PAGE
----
She speaks quietly but confidently, making a very focused impression. If you to want to hold your own here, you need discipline. The preteens and teens sign a behavior code that includes the obligation to spend evenings at home with their host families. Every evening. "You get used to it," Rahel says, evading touchy-feely questions like a pesky opponent; "I'm also lucky to be able to stay with relatives, which made the transition easier."

Importance of Inherent Motivation

According to Martina Voss-Tecklenburg, the girl from Central Switzerland has the necessary inherent motivation to reach the very top: "She is never satisfied. Nor does she choose the path of least resistance; on the contrary, she tries to overcome obstacles." Accordingly, she often grabs two players after training to put in crosses so that she can improve her shooting technique. "Mentally, Rahel turned pro a long time ago."

Focus on Technique

The requirements for graduates of the Academy are high and also include theoretical football knowledge: tactical training, video analysis, career planning, and nutrition.

The focus of player training is on perfecting coordination skills and technique. "These are the key years," says Voss-Tecklenburg. "When you leave the Academy at 15, you need to have the technical ability of a Swiss National League player." 

Many Strengths

Rahel Tschopp has exceeded these requirements. National coach Voss-Tecklenburg has seen many talents over the course of her long career. Including many who failed. She is accordingly cautious with forecasts. However, when it comes to Tschopp, she has this to say: "Rahel joined the Academy at twelve. Three weeks later, I went home and told my husband: The new girl will be a national team player one day." She is an exceptional talent with many strengths: "Ball control under pressure, explosiveness, skills with both feet, and an incredible sense of space and situation." She is also selfless and "gives everything for the team."

Only Girl among Boys

Thanks to these qualities, the midfield strategist did something no one has managed before: being the only girl playing in the national U15 championship for boys during weekends. The speed is brutal and the game very physical there, she says. "Growing up with two football-crazy brothers, who never spared me, helps." To avoid tackles, she learned to anticipate the game even better and play the ball even faster. And she isn't falling behind - on the contrary. "We are getting excellent feedback from FC Lucerne. She is often one of the best," says Martina Voss-Tecklenburg.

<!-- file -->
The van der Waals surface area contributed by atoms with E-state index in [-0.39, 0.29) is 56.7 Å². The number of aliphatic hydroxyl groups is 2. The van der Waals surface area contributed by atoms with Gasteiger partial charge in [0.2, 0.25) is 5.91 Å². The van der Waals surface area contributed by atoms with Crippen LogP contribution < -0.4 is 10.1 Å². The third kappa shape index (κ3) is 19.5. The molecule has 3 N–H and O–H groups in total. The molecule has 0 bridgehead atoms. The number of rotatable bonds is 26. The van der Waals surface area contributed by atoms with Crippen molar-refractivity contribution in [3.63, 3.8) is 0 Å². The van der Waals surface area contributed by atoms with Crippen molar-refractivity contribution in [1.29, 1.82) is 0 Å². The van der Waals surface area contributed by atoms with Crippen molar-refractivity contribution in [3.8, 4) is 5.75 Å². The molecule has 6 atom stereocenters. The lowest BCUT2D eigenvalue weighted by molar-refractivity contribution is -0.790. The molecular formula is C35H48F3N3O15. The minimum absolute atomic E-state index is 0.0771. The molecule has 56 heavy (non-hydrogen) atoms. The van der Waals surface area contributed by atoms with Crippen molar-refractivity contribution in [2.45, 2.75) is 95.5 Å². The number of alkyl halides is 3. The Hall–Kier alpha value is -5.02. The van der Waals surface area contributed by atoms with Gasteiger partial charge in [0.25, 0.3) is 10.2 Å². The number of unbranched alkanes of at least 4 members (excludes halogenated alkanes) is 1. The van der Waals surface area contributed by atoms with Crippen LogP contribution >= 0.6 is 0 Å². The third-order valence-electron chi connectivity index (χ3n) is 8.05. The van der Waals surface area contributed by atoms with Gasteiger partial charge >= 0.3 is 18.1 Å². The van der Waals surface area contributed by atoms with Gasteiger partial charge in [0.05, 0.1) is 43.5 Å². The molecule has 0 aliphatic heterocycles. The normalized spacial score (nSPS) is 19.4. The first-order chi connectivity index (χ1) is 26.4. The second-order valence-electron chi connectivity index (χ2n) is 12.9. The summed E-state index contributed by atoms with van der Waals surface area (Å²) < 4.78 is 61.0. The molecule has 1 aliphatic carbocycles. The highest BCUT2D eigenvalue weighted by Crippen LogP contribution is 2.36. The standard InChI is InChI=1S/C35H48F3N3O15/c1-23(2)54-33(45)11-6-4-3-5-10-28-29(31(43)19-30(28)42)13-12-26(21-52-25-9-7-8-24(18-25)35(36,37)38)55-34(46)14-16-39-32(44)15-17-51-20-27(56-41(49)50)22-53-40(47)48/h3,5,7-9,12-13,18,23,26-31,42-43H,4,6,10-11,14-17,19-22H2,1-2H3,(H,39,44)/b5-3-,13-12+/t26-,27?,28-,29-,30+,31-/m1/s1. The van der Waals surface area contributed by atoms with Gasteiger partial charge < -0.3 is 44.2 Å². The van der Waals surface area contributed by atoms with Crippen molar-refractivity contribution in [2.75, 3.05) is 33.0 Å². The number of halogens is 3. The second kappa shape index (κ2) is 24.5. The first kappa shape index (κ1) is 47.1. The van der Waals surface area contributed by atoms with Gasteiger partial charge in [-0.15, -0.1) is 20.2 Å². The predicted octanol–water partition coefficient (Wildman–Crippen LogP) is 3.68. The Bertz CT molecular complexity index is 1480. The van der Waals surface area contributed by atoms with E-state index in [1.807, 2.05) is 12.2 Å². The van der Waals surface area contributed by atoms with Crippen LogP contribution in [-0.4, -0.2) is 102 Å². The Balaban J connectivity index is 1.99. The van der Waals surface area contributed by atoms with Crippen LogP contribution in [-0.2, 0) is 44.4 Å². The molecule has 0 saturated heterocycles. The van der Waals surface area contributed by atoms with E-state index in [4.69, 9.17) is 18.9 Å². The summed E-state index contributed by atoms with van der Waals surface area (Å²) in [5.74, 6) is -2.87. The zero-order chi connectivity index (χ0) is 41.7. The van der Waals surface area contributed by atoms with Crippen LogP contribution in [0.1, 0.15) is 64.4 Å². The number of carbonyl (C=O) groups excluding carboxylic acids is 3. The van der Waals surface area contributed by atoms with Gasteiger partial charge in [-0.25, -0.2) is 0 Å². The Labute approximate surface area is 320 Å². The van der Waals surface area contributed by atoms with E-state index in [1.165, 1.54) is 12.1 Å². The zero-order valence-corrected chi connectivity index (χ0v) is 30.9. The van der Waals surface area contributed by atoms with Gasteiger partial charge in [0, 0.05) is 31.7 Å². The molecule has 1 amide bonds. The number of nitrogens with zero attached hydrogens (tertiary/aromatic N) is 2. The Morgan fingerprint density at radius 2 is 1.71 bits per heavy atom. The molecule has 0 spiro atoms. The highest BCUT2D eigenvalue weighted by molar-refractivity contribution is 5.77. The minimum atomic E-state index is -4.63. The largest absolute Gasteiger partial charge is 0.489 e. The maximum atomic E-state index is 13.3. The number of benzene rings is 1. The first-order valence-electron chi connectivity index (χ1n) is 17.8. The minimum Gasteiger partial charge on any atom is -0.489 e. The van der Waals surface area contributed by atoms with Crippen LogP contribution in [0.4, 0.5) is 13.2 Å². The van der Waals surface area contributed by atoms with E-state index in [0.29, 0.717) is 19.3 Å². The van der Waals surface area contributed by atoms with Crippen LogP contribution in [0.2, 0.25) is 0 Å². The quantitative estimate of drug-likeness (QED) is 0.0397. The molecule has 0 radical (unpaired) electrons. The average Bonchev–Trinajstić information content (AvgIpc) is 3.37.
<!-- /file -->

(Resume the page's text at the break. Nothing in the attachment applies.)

U17 instead of U16

As often happens with gifted people, the career of Rahel Tschopp is progressing at an accelerated pace. Instead of the U16 national team, she was directly integrated into the U17 team and, in March, went to Austria for the European Championship elite qualification round. The Swiss may have been eliminated with three points from three games, but the youngest member managed to distinguish herself. "She kept up very nicely at this level and showed her playing ability," says U17 national coach Brigitte Steiner.

Departure from the Academy

In summer, Rahel Tschopp will complete secondary school. This also marks the end of her training at the Credit Suisse Football Academy. Her next step will be returning home to her family and attending a sports high school. The industry leader FC Zurich has already contacted her, but left empty-handed. The sought-after player has chosen FC Lucerne, where Women's Sports Director Andy Egli already wants to integrate her into the senior team at National League level. It doesn't take much imagination to guess that she will make her mark there in record time. History seems to be repeating itself. 16 years ago, a young girl also made a splash in Central Switzerland - at the DFC Sursee club, from which the women's section of FC Lucerne was created. Her name: Lara Dickenmann. 

Rahel Tschopp

Picture: SFV/Daniel Rodriguez